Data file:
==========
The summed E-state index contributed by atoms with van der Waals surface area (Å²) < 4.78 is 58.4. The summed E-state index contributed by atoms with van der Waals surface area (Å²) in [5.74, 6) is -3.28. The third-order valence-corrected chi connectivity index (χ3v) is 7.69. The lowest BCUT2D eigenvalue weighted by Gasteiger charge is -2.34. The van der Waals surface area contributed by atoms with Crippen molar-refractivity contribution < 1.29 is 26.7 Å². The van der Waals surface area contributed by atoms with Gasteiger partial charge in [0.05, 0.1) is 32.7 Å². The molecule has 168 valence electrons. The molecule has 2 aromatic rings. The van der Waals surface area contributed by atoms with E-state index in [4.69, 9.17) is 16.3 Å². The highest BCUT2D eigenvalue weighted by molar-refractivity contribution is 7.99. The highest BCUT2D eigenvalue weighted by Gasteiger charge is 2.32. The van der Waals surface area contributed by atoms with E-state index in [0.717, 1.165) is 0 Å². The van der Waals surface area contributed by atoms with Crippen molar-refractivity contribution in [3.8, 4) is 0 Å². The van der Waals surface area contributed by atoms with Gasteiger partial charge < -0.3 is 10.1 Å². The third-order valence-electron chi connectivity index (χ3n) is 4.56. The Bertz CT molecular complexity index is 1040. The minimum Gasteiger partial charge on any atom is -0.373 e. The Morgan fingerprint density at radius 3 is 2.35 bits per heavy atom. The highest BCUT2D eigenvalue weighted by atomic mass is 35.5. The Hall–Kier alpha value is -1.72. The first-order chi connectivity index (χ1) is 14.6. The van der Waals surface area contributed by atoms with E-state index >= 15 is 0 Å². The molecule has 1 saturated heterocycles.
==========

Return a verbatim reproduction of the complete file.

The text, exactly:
The summed E-state index contributed by atoms with van der Waals surface area (Å²) < 4.78 is 58.4. The summed E-state index contributed by atoms with van der Waals surface area (Å²) in [5.74, 6) is -3.28. The third-order valence-corrected chi connectivity index (χ3v) is 7.69. The lowest BCUT2D eigenvalue weighted by Gasteiger charge is -2.34. The van der Waals surface area contributed by atoms with Crippen molar-refractivity contribution < 1.29 is 26.7 Å². The van der Waals surface area contributed by atoms with Gasteiger partial charge in [0.05, 0.1) is 32.7 Å². The molecule has 168 valence electrons. The molecule has 2 aromatic rings. The van der Waals surface area contributed by atoms with E-state index in [4.69, 9.17) is 16.3 Å². The highest BCUT2D eigenvalue weighted by molar-refractivity contribution is 7.99. The highest BCUT2D eigenvalue weighted by Gasteiger charge is 2.32. The van der Waals surface area contributed by atoms with E-state index in [0.717, 1.165) is 0 Å². The van der Waals surface area contributed by atoms with Crippen molar-refractivity contribution in [3.8, 4) is 0 Å². The van der Waals surface area contributed by atoms with Gasteiger partial charge < -0.3 is 10.1 Å². The third-order valence-electron chi connectivity index (χ3n) is 4.56. The Bertz CT molecular complexity index is 1040. The minimum Gasteiger partial charge on any atom is -0.373 e. The Morgan fingerprint density at radius 3 is 2.35 bits per heavy atom. The highest BCUT2D eigenvalue weighted by atomic mass is 35.5. The Hall–Kier alpha value is -1.72. The first-order chi connectivity index (χ1) is 14.6. The van der Waals surface area contributed by atoms with E-state index >= 15 is 0 Å². The molecule has 1 saturated heterocycles.